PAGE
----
The gears are subjected to high cyclic or alternating stresses. There are three common modes of tooth failure:
- Pitting is a fatigue phenomenon and occurs as a result of repeated stress cycles which lead to surface and subsurface cracks.
- Bending fatigue leading to tooth breakage. It is caused by the root bending stress imposed by the transmitted load. In some cases pitting or wear may weaken the tooth to the extent that breakage occurs.
- Scuffing is a form of surface damage on the tooth flanks, which occurs when the lubricant film fails allowing metal to metal contact.
Bending Stress Calculation
Gear overload or cyclic stressing of the gear tooth at the root beyond the endurance limit of the material causes bending fatigue and eventually a crack originating in the root section of the gear tooth and then the tearing away of the tooth or part of the tooth.
The bending stress calculation is predicted by the Lewis equation, which is crucial in determining the tooth width. The equation considers the gear tooth to be a cantilevered beam and uses the bending of the cantilever beam to simulate the bending stress acting on the gear.
When specifying gear materials, properties such as resistance to wear, good fatigue strength as well as a low coefficient of friction are desirable. Alloy steels are most commonly used in the manufacture of gears. They offer high strength and a wide range of heat treatment properties. The material composition below indicates how properties vary with commonly used alloy materials:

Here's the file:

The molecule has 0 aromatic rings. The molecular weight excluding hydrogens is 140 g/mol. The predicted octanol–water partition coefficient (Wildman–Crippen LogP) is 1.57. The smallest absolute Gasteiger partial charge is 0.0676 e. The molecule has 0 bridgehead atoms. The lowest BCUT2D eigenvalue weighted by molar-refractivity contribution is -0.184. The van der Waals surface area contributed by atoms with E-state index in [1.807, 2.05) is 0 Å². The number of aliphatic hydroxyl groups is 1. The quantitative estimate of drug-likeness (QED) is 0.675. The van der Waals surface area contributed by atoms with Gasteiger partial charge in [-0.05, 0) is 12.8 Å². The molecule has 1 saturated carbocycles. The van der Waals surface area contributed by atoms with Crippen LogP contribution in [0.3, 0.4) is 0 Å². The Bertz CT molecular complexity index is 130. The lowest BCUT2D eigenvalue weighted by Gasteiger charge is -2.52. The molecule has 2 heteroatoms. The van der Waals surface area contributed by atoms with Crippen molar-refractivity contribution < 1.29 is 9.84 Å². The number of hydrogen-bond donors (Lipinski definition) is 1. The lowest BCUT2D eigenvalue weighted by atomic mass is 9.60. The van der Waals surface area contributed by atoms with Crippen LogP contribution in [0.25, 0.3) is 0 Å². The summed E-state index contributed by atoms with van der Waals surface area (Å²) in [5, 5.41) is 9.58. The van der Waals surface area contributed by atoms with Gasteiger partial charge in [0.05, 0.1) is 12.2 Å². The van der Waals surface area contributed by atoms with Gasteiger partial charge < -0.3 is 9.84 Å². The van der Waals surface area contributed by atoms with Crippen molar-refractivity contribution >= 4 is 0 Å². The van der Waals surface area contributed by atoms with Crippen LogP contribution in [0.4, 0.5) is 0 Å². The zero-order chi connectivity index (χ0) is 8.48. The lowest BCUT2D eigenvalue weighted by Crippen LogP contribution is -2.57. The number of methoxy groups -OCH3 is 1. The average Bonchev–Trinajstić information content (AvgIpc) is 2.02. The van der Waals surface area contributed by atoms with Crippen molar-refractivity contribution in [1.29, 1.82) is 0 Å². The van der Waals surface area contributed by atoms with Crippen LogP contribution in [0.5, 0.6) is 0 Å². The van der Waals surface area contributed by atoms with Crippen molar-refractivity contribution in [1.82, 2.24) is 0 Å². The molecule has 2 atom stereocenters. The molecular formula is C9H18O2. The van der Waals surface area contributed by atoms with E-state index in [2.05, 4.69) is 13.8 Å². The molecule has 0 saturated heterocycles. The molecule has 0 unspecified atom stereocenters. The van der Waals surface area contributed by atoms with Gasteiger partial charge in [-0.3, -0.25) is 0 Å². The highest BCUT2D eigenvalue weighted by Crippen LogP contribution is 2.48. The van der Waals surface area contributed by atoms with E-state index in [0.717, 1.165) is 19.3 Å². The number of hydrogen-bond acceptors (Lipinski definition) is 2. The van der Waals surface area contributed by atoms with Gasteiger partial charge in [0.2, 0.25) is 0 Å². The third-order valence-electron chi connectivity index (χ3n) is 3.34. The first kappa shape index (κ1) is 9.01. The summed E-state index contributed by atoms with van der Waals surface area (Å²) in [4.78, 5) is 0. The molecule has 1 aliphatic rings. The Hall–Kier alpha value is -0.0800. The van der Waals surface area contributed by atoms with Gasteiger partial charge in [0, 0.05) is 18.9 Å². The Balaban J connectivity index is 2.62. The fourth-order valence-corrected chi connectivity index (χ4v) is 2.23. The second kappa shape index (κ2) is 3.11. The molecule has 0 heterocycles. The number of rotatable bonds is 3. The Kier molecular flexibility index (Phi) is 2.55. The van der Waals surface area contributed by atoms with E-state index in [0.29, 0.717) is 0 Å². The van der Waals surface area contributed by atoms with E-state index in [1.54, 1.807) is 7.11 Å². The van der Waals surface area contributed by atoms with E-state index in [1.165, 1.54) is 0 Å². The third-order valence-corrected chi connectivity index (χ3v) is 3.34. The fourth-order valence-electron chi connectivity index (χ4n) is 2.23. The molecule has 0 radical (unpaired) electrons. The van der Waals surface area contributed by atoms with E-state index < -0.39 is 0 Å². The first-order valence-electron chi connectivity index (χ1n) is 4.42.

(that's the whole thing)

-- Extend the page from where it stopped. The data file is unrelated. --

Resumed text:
- Nickel – Increases hardness and strength.
- Chromium – Increases hardness and strength but the loss of ductility is greater. It refines the grain and imparts a greater depth of hardness. It has a high degree of wear resistance.
- Manganese – It gives greater strength and a high degree of toughness than chromium.
- Vanadium – The hardness penetration is greatest. The loss of ductility is also more than any other alloys.
- Molybdenum – Increases strength without affecting the ductility.
- Chrome – Nickel Steels – The combination of the two alloying elements, chromium and nickel, adds the beneficial qualities of both. Gears made from 300 series stainless steel, containing 18% chromium and 8% nickel, are essentially nonmagnetic and cannot be hardened by heat treatment. They are recommended for low torque applications as their mechanical properties and resistance is low. The steel gears are usually heat-treated in order to combine properly the toughness and tooth hardness. It is NOT essential for both pinion and wheel gears to be of the same material. As the smaller gear will have to rotate more turns than the larger gear, it is more prone to wear and fatigue. It is common, therefore, to choose a material with improved properties for the pinion to give a gear pair with a near-matching strength and durability.
Simplified Rules of Thumb for Design of Gears
- The face width of spur gears should be 3 to 5 times the circular pitch.
- If possible, the ratio of face width to pitch diameter should be kept small (<2) for less sensitivity to misalignment and uneven load distribution due to load-sensitive deflections.
- Increasing the face width will decrease wear and fatigue, but the dynamic load will increase.
- A coarser tooth (smaller diametral pitch) will improve the fatigue performance but not the wear performance. For a given tooth design, only a harder material will improve the wear.
- Larger pitch diameters have lower tangential forces and lower dynamic loadings.
- Decreasing the tooth error decreases the dynamic loading.